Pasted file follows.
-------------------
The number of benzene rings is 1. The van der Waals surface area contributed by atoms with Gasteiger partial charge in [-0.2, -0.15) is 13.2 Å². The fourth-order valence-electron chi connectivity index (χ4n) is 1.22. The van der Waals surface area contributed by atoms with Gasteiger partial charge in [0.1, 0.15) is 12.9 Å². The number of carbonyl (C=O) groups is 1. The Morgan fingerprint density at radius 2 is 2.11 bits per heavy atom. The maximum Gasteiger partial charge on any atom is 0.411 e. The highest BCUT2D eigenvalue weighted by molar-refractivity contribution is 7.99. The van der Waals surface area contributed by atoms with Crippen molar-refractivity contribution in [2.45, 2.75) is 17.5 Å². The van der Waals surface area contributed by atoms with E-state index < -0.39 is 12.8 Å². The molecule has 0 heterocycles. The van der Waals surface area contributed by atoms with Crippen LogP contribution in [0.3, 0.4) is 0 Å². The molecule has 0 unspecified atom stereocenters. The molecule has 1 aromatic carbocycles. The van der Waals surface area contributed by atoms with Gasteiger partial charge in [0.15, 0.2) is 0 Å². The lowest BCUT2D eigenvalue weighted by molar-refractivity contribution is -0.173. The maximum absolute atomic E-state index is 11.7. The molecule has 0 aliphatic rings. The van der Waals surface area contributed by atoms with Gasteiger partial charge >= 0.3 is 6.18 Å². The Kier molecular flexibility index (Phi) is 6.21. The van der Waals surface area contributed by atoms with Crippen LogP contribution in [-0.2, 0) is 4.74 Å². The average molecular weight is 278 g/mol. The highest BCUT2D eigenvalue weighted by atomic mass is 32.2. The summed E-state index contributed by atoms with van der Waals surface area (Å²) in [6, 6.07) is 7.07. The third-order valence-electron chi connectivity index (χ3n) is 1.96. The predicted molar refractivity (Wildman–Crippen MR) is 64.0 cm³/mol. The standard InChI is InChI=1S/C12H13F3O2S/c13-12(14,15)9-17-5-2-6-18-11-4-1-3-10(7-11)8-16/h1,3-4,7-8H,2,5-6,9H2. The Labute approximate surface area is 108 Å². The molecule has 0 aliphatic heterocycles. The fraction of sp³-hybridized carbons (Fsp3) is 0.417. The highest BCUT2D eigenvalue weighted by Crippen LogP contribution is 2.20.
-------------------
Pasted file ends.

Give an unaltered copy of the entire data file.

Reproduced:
The number of benzene rings is 1. The van der Waals surface area contributed by atoms with Gasteiger partial charge in [-0.2, -0.15) is 13.2 Å². The fourth-order valence-electron chi connectivity index (χ4n) is 1.22. The van der Waals surface area contributed by atoms with Gasteiger partial charge in [0.1, 0.15) is 12.9 Å². The number of carbonyl (C=O) groups is 1. The Morgan fingerprint density at radius 2 is 2.11 bits per heavy atom. The maximum Gasteiger partial charge on any atom is 0.411 e. The highest BCUT2D eigenvalue weighted by molar-refractivity contribution is 7.99. The van der Waals surface area contributed by atoms with Crippen molar-refractivity contribution in [2.45, 2.75) is 17.5 Å². The van der Waals surface area contributed by atoms with E-state index < -0.39 is 12.8 Å². The molecule has 0 heterocycles. The van der Waals surface area contributed by atoms with Crippen LogP contribution in [0.3, 0.4) is 0 Å². The molecule has 0 unspecified atom stereocenters. The molecule has 1 aromatic carbocycles. The van der Waals surface area contributed by atoms with Gasteiger partial charge in [0.15, 0.2) is 0 Å². The lowest BCUT2D eigenvalue weighted by molar-refractivity contribution is -0.173. The maximum absolute atomic E-state index is 11.7. The molecule has 0 aliphatic rings. The van der Waals surface area contributed by atoms with Gasteiger partial charge >= 0.3 is 6.18 Å². The Kier molecular flexibility index (Phi) is 6.21. The van der Waals surface area contributed by atoms with Crippen LogP contribution in [-0.2, 0) is 4.74 Å². The average molecular weight is 278 g/mol. The highest BCUT2D eigenvalue weighted by atomic mass is 32.2. The summed E-state index contributed by atoms with van der Waals surface area (Å²) in [6, 6.07) is 7.07. The third-order valence-electron chi connectivity index (χ3n) is 1.96. The predicted molar refractivity (Wildman–Crippen MR) is 64.0 cm³/mol. The standard InChI is InChI=1S/C12H13F3O2S/c13-12(14,15)9-17-5-2-6-18-11-4-1-3-10(7-11)8-16/h1,3-4,7-8H,2,5-6,9H2. The Labute approximate surface area is 108 Å². The molecule has 0 aliphatic heterocycles. The fraction of sp³-hybridized carbons (Fsp3) is 0.417. The highest BCUT2D eigenvalue weighted by Crippen LogP contribution is 2.20.